Use this URL to cite or link to this record in EThOS: http://ethos.bl.uk/OrderDetails.do?uin=uk.bl.ethos.501221
Title: An experimental investigation to quantify the role of internal process-form interactions and flow width adjustment during alluvial fan evolution
Author: Clarke, Lucy Elizabeth
Awarding Body: University of Exeter
Current Institution: University of Exeter
Date of Award: 2008
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Abstract:
Alluvial fans represent small-scale coupled transport/depositional systems that provide the opportunity to undertake detailed studies of non-equilibrium landform behaviour. Previous interpretation of fans in the field has tended to emphasize the importance of external controls on their evolution (climate, tectonics and base-level change). Recent investigations, however, have shown that internal process-driven feedbacks may be equally important. This thesis presents results from a series of laboratory experiments designed to quantify the role of internal feedbacks as controls on alluvial fan evolution. The experimental approach follows the "similarity of processes" concept and is therefore not scaled to a specific real-world prototype but instead the physical model was considered a small system in its own right. The experiments were carried out in a 3x3 metre plot with controlled sediment and water supply, boundary conditions restricted the available accommodation space; the apex angle was confined to 90° and a drainage channel limited fan growth to stimulate truncation by, for instance, axial river systems.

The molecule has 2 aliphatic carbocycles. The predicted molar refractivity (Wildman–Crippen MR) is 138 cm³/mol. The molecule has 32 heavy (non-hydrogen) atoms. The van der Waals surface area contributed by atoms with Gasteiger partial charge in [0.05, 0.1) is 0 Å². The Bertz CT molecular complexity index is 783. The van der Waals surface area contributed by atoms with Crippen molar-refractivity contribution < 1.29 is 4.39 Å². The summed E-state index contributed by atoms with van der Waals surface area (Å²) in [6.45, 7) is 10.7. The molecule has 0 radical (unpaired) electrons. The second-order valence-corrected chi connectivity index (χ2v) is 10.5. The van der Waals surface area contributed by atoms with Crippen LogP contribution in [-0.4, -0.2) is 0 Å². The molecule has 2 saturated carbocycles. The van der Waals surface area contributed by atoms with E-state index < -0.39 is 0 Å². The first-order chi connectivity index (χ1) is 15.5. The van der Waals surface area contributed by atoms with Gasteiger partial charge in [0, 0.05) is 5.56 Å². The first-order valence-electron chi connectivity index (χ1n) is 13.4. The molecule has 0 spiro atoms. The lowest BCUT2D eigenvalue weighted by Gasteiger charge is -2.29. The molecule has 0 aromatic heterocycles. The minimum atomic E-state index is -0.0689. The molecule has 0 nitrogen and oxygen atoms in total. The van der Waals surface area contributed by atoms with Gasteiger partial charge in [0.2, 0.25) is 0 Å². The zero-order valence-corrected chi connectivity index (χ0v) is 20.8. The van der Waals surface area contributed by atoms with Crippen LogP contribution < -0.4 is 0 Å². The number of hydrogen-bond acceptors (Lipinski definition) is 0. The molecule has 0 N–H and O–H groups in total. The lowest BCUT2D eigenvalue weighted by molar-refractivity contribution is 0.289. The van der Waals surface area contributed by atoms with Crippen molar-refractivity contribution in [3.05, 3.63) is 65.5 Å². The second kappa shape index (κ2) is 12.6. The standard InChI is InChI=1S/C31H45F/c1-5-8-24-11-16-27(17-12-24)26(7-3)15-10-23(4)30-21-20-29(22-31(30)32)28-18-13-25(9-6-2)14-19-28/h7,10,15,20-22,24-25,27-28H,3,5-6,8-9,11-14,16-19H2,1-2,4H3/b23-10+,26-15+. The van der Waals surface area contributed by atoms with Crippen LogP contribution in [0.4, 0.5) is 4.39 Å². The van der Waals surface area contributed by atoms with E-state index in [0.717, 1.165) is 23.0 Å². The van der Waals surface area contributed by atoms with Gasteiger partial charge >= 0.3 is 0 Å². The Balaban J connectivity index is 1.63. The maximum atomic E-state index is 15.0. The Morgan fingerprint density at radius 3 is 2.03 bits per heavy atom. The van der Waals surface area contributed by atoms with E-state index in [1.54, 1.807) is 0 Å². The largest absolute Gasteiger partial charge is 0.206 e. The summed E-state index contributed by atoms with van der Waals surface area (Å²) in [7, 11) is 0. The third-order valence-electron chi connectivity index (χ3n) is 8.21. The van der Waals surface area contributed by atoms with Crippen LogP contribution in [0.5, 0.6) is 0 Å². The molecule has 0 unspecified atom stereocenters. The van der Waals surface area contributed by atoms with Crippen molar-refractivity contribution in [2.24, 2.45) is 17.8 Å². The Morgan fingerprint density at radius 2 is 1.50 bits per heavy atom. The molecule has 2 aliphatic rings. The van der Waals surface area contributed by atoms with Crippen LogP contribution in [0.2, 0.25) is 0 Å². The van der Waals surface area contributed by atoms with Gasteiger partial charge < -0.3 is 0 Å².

Supervisor: Not available Sponsor: Not available
Qualification Name: Thesis (Ph.D.) Qualification Level: Doctoral
EThOS ID: uk.bl.ethos.501221  DOI: Not available
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